After my phenomenal experience at Boka, I got a little greedy. I had only planned to do three Restaurant Week dinners in 2013, but after having such a positive experience, I thought it would be possible to squeeze in just one more, budget be damned. I had been looking at the tasting menus posted by other participating establishments, and could not get the offerings from Graham Elliot Bistro (G.E.B), out of my mind. I had been wanting to try the restaurant anyway, seeing as how it is located next door to Nellcôte, a mere block from my office, and I walk past it all the time. It is only open for dinner, however, so Restaurant Week seemed like the perfect time to give it a try, and besides, their tasting menu was practically tailor-made to appeal to my taste buds.
Being a Friday night, the only last-minute reservation I could obtain was at 5:00, which wouldn't have a problem for me, since I work so close to the place, but it meant that Justin would just have to meet me there late. The problem was compounded early in the day, however, when we awoke to nearly three inches of ice crusting our neighborhood's sidewalks and streets, from the wet, sloppy snow that had fallen the night before and frozen in place. Even with a pair of crampons strapped on to my shoes, we still missed our train and had to catch a later one, causing Justin to be slightly late for work, meaning he'd be even later for dinner.
Once we made it downtown, there was much less ice on the ground, so I decided to remove the ice cleats from my shoes, which turned out to be a fateful error. Right in front of my own office building, I slipped on a patch of black ice (I later learned that we had run out of salt the day before), and though I didn't fall all the way down, I did manage to sprain my knee in the process of trying to stay upright. I spent the whole day icing and elevating my knee and throwing NSAIDs at the problem, so you can imagine my frustration when I hobbled over to G.E.B. and was informed that I could not be seated until my party was complete. Even after I explained to them that I had sprained my knee, they let me know that I could wait in the bar, which I hate doing, because I don't really drink alcohol and I always feel compelled to order something besides a soda when I'm sitting at the bar. Even though the restaurant was practically empty at 5:00, I had to stand awkwardly near the door, waiting for Justin, for nearly 20 minutes.
After that, the evening never fully recovered. There was one problem after another, until I had resolved that I would never return to G.E.B., no matter how close it is to my office. Sometimes, you need to quit while you're ahead, and my Restaurant Week experience at G.E.B. drove that point home painfully.
Ambiance - G.E.B. is located in a narrow shotgun-style space, with only a handful of detached two-or-four-top tables and a long banquet running along the opposite wall. A long partition separates the diners from the kitchen and a corridor were the servers and busboys move to and from the kitchen, which would have been fine if they weren't yelling over said partition to communicate with other staff in the dining room. We were seated at a two-top right against the partition and all the servers talking over us like we were invisible became extremely annoying as the meal progressed.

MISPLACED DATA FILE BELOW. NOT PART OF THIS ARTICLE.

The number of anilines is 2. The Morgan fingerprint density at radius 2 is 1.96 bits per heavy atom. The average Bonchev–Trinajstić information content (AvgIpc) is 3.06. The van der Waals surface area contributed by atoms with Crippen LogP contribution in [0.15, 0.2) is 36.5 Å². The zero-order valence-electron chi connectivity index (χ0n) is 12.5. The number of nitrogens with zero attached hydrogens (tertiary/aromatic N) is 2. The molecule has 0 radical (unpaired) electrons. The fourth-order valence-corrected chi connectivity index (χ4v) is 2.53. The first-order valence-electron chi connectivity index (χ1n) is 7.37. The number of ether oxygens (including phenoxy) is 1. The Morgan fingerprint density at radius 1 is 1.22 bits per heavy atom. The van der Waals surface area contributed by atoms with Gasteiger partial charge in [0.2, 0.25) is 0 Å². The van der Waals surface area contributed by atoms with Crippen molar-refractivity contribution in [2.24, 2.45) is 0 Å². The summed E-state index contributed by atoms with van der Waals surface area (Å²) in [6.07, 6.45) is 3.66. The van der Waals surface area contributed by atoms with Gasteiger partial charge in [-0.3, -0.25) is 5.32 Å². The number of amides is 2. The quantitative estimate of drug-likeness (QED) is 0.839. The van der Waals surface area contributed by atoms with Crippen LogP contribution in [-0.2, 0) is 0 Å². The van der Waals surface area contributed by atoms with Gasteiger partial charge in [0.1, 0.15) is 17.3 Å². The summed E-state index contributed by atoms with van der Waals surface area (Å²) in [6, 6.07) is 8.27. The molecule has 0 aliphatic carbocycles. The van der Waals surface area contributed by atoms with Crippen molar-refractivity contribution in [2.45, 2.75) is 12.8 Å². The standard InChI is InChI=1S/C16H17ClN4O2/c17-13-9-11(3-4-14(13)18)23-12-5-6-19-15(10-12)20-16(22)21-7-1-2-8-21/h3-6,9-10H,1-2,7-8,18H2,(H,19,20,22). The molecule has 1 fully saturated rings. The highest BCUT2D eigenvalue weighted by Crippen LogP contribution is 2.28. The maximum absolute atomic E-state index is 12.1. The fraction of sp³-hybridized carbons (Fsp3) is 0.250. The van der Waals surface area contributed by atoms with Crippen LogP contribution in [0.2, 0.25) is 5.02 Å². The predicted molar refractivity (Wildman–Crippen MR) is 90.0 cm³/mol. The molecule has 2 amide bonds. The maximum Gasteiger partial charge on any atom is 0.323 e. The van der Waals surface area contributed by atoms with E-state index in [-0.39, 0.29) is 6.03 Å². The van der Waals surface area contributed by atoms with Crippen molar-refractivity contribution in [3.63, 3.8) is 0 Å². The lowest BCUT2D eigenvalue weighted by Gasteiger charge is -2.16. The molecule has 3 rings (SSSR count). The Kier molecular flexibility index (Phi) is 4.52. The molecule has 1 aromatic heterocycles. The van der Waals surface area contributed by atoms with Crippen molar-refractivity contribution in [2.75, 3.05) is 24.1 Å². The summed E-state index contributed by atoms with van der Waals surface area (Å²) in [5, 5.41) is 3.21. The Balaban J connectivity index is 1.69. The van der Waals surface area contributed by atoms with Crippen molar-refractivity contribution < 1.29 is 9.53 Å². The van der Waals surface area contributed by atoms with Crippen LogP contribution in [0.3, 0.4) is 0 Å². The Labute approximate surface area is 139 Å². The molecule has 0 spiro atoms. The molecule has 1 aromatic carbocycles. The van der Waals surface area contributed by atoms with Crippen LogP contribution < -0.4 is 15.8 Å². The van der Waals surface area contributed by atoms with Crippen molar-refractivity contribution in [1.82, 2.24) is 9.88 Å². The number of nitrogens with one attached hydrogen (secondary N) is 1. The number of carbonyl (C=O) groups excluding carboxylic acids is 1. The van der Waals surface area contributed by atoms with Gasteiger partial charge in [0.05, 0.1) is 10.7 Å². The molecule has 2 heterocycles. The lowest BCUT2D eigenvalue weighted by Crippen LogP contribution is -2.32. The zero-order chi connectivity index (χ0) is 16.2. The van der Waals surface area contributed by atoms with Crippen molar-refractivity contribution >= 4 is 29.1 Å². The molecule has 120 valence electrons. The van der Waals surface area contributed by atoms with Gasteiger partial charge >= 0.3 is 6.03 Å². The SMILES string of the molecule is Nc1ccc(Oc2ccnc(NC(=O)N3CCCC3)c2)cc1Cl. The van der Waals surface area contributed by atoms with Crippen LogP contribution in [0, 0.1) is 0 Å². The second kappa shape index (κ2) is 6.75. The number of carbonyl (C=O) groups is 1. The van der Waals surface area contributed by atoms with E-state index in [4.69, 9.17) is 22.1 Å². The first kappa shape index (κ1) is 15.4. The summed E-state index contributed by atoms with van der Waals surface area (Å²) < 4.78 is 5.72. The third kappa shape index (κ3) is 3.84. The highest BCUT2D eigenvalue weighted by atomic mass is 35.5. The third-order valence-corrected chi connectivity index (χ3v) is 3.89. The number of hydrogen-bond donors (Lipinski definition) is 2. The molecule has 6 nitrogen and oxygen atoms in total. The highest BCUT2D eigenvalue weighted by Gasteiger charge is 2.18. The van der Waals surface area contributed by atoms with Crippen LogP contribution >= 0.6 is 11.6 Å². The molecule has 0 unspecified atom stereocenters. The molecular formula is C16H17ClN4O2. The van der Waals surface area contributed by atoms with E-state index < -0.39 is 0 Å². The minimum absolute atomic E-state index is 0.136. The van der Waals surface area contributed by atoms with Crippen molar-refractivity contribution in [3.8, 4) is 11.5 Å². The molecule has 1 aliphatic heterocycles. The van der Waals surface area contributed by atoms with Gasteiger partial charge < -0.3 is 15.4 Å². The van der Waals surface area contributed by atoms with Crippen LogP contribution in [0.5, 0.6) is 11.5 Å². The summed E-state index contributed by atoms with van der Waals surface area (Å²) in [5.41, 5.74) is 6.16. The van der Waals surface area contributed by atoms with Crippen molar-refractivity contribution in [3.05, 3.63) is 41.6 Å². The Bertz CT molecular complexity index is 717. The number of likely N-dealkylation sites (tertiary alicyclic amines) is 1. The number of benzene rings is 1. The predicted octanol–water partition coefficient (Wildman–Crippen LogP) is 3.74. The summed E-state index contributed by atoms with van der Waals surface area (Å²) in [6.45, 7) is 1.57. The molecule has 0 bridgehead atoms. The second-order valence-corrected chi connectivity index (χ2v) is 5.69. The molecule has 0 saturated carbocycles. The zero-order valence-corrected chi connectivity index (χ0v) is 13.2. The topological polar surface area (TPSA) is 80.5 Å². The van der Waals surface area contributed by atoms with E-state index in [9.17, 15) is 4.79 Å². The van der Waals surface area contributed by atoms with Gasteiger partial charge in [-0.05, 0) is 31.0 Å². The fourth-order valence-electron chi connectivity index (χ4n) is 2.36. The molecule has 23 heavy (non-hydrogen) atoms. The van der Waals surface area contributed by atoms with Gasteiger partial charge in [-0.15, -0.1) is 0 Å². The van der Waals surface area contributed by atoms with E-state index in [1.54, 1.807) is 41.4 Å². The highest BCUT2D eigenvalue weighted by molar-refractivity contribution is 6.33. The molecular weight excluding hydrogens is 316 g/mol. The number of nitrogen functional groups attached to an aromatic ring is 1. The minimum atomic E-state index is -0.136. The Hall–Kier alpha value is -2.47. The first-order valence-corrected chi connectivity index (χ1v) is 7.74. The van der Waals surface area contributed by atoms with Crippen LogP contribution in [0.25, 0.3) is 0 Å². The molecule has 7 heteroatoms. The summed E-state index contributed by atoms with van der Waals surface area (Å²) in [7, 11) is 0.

Service - Aside from my aggravation about being denied a seat despite having a sprained knee (seriously, do they think people make up stuff like tat just because they don't want to wait), the service we received from our waitress wasn't much better. After unsuccessfully trying her best to upsell us on the regular menu and the wine list, she practically disappeared. I had to flag her down for a refill on my drink, and I was not amused.
Food - Considering I booked my reservation on the strength of the menu G.E.B. had posted on the Restaurant Week website, you can imagine my disappointment when the server handed me a hard copy and everything I had planned on eating was gone. I realize that the menus are subject to availability, but you can't tell me that they weren't able to procure potatoes for baked potato soup at this time of year.
Instead, I ordered the chicken and dumpling soup, which I thought would be more like my grandma's version, with a rich, thick broth full of body. Instead, what I received was a bowl of chicken broth, with a scant few pieces of precisely cubed root vegetables and about three 1-inch dumplings. It was too bad that they were so misery with the dumplings, as they were flavored with mustard and herbs and were easily the best part of the dish.
Instead of the beef cheeks, I ended up with pot roast, which was quite tasty at least, but the portion size, in tandem with the bowl of broth, left me suspecting I would be hungry again later. Dessert was the star of the meal; both my Nutella-filled beignets and Justin's ice cream sundae featuring peanuts, caramelized banana, broken pretzels and chocolate sauce were truly excellent. In fact, if I weren't so biased against the place from everything else that happened during our dinner, I'd consider going back there for dessert only, but that's just not going to happen.